Open problems are probably my most used strategy to help meet each student where they are.  Problems that offer a low floor and high ceiling are great because all students engage in the learning, then can participate and learn from each other.  However, some teachers also like to offer Parallel Tasks as a way to differentiate instruction.  The idea here is that students can be given a choice of a task/problem, some being more difficult than others, yet all of the tasks/problems deal with the same standard (curriculum expectation).  Let’s take a look at an example of how a quality parallel task can work:

Take a look at the problem below.  What is it asking us to do?

I’d love some actual responses here.  Build it using actual manipulatives (ideally) or using virtual manipulatives (This Illuminations Applet might help).

Notice that each choice allows students to do the same expectation related to proportional thinking, however, students are given choice about what numbers they want to think about.

Think about what the answers would look like?  When we discuss designs afterward, we should be able to discuss the solutions to each problem and compare the similarities and differences.

Here are some designs students made.  Can you tell which option each student chose?

Actually try to match the designs to each of the tasks/problems.  Take a moment to think this through.  What do you notice about the 4 images above?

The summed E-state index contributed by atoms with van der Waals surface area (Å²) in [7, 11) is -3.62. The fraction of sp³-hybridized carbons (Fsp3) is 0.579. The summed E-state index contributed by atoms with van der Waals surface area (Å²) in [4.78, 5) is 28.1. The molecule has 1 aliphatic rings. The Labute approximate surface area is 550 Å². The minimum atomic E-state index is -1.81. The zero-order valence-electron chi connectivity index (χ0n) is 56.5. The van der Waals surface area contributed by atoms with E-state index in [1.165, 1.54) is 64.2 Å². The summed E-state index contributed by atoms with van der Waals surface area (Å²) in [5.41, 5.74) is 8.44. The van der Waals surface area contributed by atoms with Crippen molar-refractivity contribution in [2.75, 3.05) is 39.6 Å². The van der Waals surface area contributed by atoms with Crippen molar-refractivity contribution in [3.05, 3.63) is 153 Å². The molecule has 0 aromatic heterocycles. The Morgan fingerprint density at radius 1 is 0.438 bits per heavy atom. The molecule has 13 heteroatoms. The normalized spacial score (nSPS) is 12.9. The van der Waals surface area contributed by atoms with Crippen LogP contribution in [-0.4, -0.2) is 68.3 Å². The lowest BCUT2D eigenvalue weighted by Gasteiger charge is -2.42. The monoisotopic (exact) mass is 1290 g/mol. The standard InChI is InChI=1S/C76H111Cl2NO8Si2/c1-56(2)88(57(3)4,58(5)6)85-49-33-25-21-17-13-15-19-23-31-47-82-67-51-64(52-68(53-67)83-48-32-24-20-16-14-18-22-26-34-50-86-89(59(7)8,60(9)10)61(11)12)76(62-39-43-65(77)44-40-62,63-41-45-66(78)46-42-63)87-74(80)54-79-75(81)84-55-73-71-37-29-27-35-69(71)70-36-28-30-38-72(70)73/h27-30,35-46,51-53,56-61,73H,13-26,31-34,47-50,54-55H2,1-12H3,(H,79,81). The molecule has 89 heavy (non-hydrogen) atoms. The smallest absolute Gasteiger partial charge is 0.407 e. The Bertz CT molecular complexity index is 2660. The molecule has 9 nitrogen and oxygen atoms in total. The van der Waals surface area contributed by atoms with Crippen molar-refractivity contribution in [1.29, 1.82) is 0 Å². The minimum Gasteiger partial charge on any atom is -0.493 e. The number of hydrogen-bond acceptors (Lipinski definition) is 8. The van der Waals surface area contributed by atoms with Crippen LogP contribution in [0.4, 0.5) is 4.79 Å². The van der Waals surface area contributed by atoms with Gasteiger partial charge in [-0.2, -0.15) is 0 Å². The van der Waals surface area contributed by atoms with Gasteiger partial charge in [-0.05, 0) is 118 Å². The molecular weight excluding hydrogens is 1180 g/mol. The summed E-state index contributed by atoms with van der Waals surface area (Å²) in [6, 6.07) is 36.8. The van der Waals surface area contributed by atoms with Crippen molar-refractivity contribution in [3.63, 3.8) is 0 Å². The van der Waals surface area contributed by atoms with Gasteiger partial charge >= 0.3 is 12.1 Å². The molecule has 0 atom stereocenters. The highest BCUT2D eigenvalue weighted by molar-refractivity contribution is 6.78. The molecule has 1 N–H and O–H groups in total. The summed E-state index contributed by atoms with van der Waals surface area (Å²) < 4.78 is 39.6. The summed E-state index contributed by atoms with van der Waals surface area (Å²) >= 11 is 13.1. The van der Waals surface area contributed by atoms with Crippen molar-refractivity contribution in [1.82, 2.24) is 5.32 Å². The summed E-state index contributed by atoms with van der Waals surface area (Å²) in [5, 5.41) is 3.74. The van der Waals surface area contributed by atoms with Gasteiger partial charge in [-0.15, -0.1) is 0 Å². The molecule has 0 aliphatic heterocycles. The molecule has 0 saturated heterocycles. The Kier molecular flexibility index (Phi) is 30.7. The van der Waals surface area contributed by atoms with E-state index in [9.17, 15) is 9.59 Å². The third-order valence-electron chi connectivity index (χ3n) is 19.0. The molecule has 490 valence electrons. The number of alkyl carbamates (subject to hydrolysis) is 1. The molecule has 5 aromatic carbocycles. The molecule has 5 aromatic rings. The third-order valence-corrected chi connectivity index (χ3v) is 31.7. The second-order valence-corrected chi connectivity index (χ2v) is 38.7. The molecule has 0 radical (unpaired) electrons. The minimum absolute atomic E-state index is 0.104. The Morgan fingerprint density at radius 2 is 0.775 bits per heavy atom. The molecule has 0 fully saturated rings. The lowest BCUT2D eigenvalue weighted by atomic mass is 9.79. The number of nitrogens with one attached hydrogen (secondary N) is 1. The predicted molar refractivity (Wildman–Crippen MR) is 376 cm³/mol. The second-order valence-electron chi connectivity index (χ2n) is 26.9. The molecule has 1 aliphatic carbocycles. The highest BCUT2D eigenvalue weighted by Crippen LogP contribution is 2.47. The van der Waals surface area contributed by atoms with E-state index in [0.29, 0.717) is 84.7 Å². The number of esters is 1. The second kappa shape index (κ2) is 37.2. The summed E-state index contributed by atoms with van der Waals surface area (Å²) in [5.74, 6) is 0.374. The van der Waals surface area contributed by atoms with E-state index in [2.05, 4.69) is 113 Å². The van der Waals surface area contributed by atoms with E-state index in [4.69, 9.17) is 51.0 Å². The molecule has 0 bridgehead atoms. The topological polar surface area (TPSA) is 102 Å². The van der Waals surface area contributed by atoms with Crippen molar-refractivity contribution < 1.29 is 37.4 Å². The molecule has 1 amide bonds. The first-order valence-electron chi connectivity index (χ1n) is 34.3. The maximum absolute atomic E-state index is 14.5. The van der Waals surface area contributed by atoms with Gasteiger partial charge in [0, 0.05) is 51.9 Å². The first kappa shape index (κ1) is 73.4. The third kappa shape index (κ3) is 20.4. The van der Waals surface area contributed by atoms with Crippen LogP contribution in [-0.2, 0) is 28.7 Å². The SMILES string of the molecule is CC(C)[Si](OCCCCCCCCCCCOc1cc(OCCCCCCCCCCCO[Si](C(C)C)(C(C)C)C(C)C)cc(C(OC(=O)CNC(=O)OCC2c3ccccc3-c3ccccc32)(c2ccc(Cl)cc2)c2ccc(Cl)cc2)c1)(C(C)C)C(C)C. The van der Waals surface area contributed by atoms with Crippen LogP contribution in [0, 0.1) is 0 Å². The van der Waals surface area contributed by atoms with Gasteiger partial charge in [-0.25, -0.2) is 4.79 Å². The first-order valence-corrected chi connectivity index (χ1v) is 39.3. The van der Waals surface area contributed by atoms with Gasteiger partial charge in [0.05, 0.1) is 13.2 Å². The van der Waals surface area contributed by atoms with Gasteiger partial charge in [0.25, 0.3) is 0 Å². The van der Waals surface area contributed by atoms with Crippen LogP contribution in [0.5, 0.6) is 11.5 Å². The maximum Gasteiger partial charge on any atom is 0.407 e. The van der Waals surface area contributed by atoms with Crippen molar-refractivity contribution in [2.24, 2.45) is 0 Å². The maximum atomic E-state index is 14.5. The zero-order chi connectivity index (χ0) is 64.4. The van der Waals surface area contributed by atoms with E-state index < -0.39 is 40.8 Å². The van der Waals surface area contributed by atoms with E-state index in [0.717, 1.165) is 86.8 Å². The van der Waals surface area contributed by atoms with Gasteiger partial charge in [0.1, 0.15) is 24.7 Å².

This task was designed very cleverly to help make a point… to help us bring ALL of our students together to have a conversation  (Even when we ask our students to do different things from each other, we still need to make sure we come together and have shared experiences).

Did you notice anything about the 3 options?  Did you try decimals or fractions to solve any of the students’ designs?  If you did, you would notice that all 3 options used the same proportions.

A great parallel task helps us to learn things together…  It helps us see others’ thinking…  It allows every student to start to think where they are comfortable, yet be able to learn and grow from the ideas of others.

If you were to offer a parallel problem/task for your students would you:

• Choose which students get each choice, or allow students to pick themselves? (Does this matter?)
• Expect all students to create the design using blocks or digitally?  (Does this matter?)
• Ask students to work independently or in a small group?  (Does this matter?)
• Offer calculators or not?  (Does this matter?)
• Engage in 3 different conversations – 1 per group – or 1 conversation all together?  (Does this matter?)

The small decisions we make tell a lot about what we value!    Personally, IF I want to offer Parallel tasks/problems, I want to make sure that all of my students feel successful, that everyone realize their ideas are valued, that there isn’t a hierarchy of ability in the room… and of course, that the mathematics we are engaged is important.